Friday, April 27, 2012

The Great Bubble and the Complicit Silence / Estado de SATS, Alexis Jardines

The Great Bubble and the Complicit Silence / Estado de SATS, Alexis Jardines
Estado de Sats / State of Sats, Translator: Unstated
By Alexis Jardines

José Daniel Ferrer suffers in the dungeons of State Security in Santiago
de Cuba, subjected to psychological pressures and macabre practices
(like night attacks from swarms of mosquitoes) that seek to break his
health. What has Raul Castro gained by the detention and harassment of
the leader of the Patriotic Union of Cuba? Nothing at all. José Daniel
rises today from the dungeons of Versalles as the most charismatic and
active figure of the Cuban dissidence. His work has transcended the
east of the island, and from outside is seen with deep admiration and
respect. When such heights are reached, no such measure is effective.
His incarceration only produces more activism and others, inspired by
him, multiply his example.

Today this man, whose courage and integrity is surely the envy of more
than a few Cuban generals (if they say it's not so ask them whether or
not Military Counterintelligence fears him), has just declared a hunger
strike. For many Cubans, I'm sure, this news means nothing. They think
it is about one more criminal who wants his cell to be a room in a five
star hotel. The information blockade to which this government subjects
them makes them indifferent, and ever more ignorant, and also more
insensitive. By the time they get home after a thousand vicissitudes
with transportation, stealing, resolving, a little "business" and then
watching the ball game — to repeat the cycle again the next day — their
life has gone by. There are those who don't even have a job, but not a
few of them handle money, go on a little trip abroad, and even enjoy
Internet access.

Within the latter group — from which we don't exclude the shady dealers
— there are recognized and not recognized intellectuals and artists.
They can be seen full of their theories, critical thinking, convenient
reports, in permanent contact with their colleagues in exile. But there
are many others within this group (which has already ascended to the
middle class) who have never boarded public transportation, nor watched
national television. What prevents all these people — and I circumscribe
them in the interests of brevity — from knowing what happens in Cuba?

Recently I asked one of the most famous writers on the Island to say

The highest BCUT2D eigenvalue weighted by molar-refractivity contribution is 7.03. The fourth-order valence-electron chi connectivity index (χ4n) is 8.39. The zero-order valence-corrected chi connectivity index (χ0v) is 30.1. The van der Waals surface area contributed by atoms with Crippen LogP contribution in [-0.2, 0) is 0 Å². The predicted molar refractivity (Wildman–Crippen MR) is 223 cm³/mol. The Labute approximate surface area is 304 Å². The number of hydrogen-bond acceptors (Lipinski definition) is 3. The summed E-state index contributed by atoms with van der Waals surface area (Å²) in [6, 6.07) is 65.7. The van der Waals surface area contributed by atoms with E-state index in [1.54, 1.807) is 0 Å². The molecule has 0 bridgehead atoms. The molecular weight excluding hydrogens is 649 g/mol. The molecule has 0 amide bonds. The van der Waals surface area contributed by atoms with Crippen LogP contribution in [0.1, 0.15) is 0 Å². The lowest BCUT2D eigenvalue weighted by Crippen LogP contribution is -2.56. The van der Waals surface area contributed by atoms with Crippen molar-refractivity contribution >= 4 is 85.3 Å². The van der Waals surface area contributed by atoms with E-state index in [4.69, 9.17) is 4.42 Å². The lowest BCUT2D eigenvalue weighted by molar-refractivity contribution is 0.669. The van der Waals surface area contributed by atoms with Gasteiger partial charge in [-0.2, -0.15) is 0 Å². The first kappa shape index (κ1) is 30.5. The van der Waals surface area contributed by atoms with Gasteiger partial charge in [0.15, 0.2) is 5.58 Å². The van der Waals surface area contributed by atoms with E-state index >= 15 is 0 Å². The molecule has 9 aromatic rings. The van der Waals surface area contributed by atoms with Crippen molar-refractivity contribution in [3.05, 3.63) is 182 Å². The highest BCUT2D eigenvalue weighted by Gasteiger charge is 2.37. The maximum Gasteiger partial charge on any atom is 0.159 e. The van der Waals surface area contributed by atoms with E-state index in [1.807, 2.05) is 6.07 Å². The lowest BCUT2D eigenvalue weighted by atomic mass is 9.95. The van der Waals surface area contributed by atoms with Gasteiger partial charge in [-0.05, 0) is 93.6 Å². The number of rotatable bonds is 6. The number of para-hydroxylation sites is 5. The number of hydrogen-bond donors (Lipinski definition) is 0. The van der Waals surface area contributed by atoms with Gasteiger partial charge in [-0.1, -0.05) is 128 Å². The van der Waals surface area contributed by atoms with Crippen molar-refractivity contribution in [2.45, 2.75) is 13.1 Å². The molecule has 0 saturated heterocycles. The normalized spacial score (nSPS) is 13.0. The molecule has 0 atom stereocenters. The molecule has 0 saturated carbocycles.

something on behalf of José Daniel Ferrer. The reader can already
imagine his response. But this is not the most alarming: a great number
of our academics and intellectuals are unaware of the existence of civil
society. If you ask them about it they immediately think you are
referring to NGOs (which in Cuba, paradoxically, are governmental) and
community projects (also obliged to be linked to the government). The
full range of independent projects, the civic and political activism,
the opposition movement, the various forms of dissidence, the
alternative spaces, the rebellious groups and even individuals such as
Yoani Sanchez, all are unknown to this Intelligentsia that refuses to
leave the Big Bubble.

From the exile I have heard the opinion that culture and politics
should be separate so as not to run the risk of running out of artists
(as if staying inside the Bubble was nothing more than the way our
artists engage in politics). We can see how far the enchantment reaches.
We must break this immense bubble to access civic society and its
spaces, unique places where the opposition, the dissidence and the civic
movements can interact with the rest of the population. Thus, they
constitute, these sites of connection, the articulation that is needed
to make political reform viable.

It's not just for something to do that State Security spares no effort
to keep these bridges broken. It's time for Cubans outside and inside to
recognize the real Cuba, which is not confined in the Big Bubble, inside
of which float the organic intellectuals, the government, the State
institutions, the media images and the neighbors grouped into their
Committees for the Defense of the Revolution (CDRs).

Cuba is more than this: it is also — and better for it — this vibrant
civil society that involves citizens and their autonomy, dreams,
projects; their sequestered lives, the streets — our streets — the
decision to have our own voices.

San Juan, 23 April 2012

No comments:

Post a Comment